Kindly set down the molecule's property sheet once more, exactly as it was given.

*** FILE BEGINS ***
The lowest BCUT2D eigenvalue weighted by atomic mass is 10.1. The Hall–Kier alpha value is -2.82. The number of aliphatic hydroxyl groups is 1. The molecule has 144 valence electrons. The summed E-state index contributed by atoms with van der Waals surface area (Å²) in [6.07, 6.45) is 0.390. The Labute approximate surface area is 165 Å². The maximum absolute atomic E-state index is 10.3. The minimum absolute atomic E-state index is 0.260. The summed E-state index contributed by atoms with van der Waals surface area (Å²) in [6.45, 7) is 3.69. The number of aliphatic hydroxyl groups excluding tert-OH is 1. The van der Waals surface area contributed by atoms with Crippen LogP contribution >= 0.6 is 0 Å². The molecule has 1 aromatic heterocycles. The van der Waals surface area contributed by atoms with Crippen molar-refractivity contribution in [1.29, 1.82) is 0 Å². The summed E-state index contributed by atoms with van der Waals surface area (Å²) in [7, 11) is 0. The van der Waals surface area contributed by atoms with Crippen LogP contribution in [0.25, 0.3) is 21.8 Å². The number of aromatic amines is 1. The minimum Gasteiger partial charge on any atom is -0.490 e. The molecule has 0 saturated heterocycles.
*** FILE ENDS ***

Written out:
The lowest BCUT2D eigenvalue weighted by atomic mass is 10.1. The Hall–Kier alpha value is -2.82. The number of aliphatic hydroxyl groups is 1. The molecule has 144 valence electrons. The summed E-state index contributed by atoms with van der Waals surface area (Å²) in [6.07, 6.45) is 0.390. The Labute approximate surface area is 165 Å². The maximum absolute atomic E-state index is 10.3. The minimum absolute atomic E-state index is 0.260. The summed E-state index contributed by atoms with van der Waals surface area (Å²) in [6.45, 7) is 3.69. The number of aliphatic hydroxyl groups excluding tert-OH is 1. The van der Waals surface area contributed by atoms with Crippen LogP contribution >= 0.6 is 0 Å². The molecule has 1 aromatic heterocycles. The van der Waals surface area contributed by atoms with Crippen molar-refractivity contribution in [1.29, 1.82) is 0 Å². The summed E-state index contributed by atoms with van der Waals surface area (Å²) in [7, 11) is 0. The van der Waals surface area contributed by atoms with Crippen LogP contribution in [0.25, 0.3) is 21.8 Å². The number of aromatic amines is 1. The minimum Gasteiger partial charge on any atom is -0.490 e. The molecule has 0 saturated heterocycles.